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Nat Commun. 2018 Aug 28;9(1):3325. doi: 10.1038/s41467-018-05654-y.

Parasitoid biology preserved in mineralized fossils.

Author information

1
Laboratory for Applications of Synchrotron Radiation (LAS), Karlsruhe Institute of Technology (KIT), Kaiserstr. 12, 76131, Karlsruhe, Germany. thomas.vandekamp@kit.edu.
2
LWL-Museum of Natural History, Sentruper Str. 285, 48141, Münster, Germany. achim.schwermann@lwl.org.
3
Steinmann Institute for Geology, Mineralogy and Palaeontology, University of Bonn, Nußallee 8, 53115, Bonn, Germany. achim.schwermann@lwl.org.
4
Institute for Photon Science and Synchrotron Radiation (IPS), Karlsruhe Institute of Technology (KIT), Hermann-von-Helmholtz-Platz 1, 76344, Eggenstein-Leopoldshafen, Germany.
5
Engineering Mathematics and Computing Lab (EMCL), Interdisciplinary Center for Scientific Computing (IWR), Heidelberg University, Im Neuenheimer Feld 205, 69120, Heidelberg, Germany.
6
Steinmann Institute for Geology, Mineralogy and Palaeontology, University of Bonn, Nußallee 8, 53115, Bonn, Germany.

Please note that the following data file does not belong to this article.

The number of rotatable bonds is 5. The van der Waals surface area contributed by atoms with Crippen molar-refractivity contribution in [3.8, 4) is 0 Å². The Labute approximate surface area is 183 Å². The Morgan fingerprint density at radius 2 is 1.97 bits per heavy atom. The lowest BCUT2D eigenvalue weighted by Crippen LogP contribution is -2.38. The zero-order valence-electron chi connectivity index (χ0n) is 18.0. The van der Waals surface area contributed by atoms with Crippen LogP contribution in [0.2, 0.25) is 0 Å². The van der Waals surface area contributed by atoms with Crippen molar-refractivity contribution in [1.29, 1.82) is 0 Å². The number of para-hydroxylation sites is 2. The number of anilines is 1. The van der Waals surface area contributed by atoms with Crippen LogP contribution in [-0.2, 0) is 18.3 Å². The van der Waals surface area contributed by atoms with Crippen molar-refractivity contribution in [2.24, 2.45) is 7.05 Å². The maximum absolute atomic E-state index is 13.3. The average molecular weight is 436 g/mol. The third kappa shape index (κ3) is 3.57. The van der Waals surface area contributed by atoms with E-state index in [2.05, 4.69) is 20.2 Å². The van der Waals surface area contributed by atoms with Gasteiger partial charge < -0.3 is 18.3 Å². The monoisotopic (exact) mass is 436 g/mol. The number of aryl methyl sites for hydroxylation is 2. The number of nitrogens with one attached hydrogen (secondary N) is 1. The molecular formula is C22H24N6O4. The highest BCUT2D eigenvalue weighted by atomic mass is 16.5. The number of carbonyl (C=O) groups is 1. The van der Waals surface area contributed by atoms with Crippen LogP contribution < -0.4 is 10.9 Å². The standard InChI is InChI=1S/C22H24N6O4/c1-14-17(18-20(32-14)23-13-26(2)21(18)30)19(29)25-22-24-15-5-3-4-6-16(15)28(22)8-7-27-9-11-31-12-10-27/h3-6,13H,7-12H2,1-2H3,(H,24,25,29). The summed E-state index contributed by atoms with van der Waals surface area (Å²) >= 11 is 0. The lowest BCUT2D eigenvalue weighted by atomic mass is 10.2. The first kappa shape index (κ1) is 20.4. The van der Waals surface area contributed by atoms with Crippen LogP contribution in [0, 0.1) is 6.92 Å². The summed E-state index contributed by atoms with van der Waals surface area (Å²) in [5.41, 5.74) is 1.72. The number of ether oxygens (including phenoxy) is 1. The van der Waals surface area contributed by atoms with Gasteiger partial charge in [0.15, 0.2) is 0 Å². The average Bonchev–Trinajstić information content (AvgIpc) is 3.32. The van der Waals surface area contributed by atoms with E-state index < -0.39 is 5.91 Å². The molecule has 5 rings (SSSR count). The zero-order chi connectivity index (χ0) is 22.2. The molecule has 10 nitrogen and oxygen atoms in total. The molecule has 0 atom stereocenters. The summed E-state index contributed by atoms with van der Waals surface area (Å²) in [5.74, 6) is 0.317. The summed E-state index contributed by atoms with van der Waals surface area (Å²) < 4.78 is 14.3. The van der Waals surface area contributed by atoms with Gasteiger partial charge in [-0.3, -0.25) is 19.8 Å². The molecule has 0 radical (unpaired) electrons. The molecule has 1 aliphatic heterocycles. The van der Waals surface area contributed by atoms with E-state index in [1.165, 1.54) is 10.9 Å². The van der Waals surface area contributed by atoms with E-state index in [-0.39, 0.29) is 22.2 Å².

7
Department of Geosciences, Natural History Museum Basel, Augustinergasse 2, 4051, Basel, Switzerland.
8
Institute for Data Processing and Electronics (IPE), Karlsruhe Institute of Technology (KIT), Hermann-von-Helmholtz-Platz 1, 76344, Eggenstein-Leopoldshafen, Germany.
9
Department of Palaeobiology, Swedish Museum of Natural History, Frescativägen 40, 114 18, Stockholm, Sweden.
10
Laboratory for Applications of Synchrotron Radiation (LAS), Karlsruhe Institute of Technology (KIT), Kaiserstr. 12, 76131, Karlsruhe, Germany.
11
Department of Entomology, State Museum of Natural History Stuttgart, Rosenstein 1, 70191, Stuttgart, Germany. lars.krogmann@smns-bw.de.
12
Institute of Zoology, Systematic Entomology, University of Hohenheim, 70593, Stuttgart, Germany. lars.krogmann@smns-bw.de.

Abstract

About 50% of all animal species are considered parasites. The linkage of species diversity to a parasitic lifestyle is especially evident in the insect order Hymenoptera. However, fossil evidence for host-parasitoid interactions is extremely rare, rendering hypotheses on the evolution of parasitism assumptive. Here, using high-throughput synchrotron X-ray microtomography, we examine 1510 phosphatized fly pupae from the Paleogene of France and identify 55 parasitation events by four wasp species, providing morphological and ecological data. All species developed as solitary endoparasitoids inside their hosts and exhibit different morphological adaptations for exploiting the same hosts in one habitat. Our results allow systematic and ecological placement of four distinct endoparasitoids in the Paleogene and highlight the need to investigate ecological data preserved in the fossil record.

PMID:
30154438
PMCID:
PMC6113268
DOI:
10.1038/s41467-018-05654-y
[Indexed for MEDLINE]
Free PMC Article

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